I often get calls or emails from people who are concerned about protecting their parents assets because their last surviving parent is being moved to an assisted living facility or nursing home. People are concerned primarily about their parents‘ homestead. Many elderly people own their homestead properties free and clear. The question is often whether the nursing home or medical providers can levy upon the homestead to collect medical debts after their parents move from the home.The answer depends on the facts of each case.
A Florida resident can move from a homestead for medical care and retain homestead protection so long as they intend to return to the home. What happens in situations where it is unrealistic medically that the parent will ever be able to return to their homestead? If the parent’s health has declined to the point that their children and their doctors agree that their move to assisted living or nursing home care is permanent the parents may have permanently abandoned their homestead. Yet, the parents may not know their move to assisted living is permanent and in their own mind they intend to return home “when they get better.” The question is whether a person can intend to return to his homestead if it is medically unlikely he can return.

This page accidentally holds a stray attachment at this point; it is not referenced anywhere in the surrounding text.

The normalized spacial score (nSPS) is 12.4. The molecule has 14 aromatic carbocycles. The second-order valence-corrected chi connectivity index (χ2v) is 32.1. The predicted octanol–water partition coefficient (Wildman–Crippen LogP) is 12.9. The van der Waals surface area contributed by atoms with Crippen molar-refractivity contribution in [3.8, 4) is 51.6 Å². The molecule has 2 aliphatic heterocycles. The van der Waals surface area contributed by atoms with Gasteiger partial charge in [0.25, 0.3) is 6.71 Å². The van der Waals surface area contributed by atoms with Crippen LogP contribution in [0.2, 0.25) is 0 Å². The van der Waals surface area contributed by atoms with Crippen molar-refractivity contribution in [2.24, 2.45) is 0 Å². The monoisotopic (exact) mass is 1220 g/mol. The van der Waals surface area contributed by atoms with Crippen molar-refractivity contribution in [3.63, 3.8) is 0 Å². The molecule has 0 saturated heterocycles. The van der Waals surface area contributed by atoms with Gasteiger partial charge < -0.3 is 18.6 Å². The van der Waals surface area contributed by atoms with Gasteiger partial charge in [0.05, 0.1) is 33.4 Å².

I do not know any case directly on point. I think there are many factors that should be considered. One question is whether the parent has the mental capacity to formulate intent to return. Another fact is whether the former homestead has been rented or listed for sale. Given the bias in case law to protect the debtor’s homestead issue I expect that courts would try to protect the family home when the owner has been forced into a care facility at the end of their life.
About the Author
Jon Alper is an expert in asset protection planning for individuals and small businesses.
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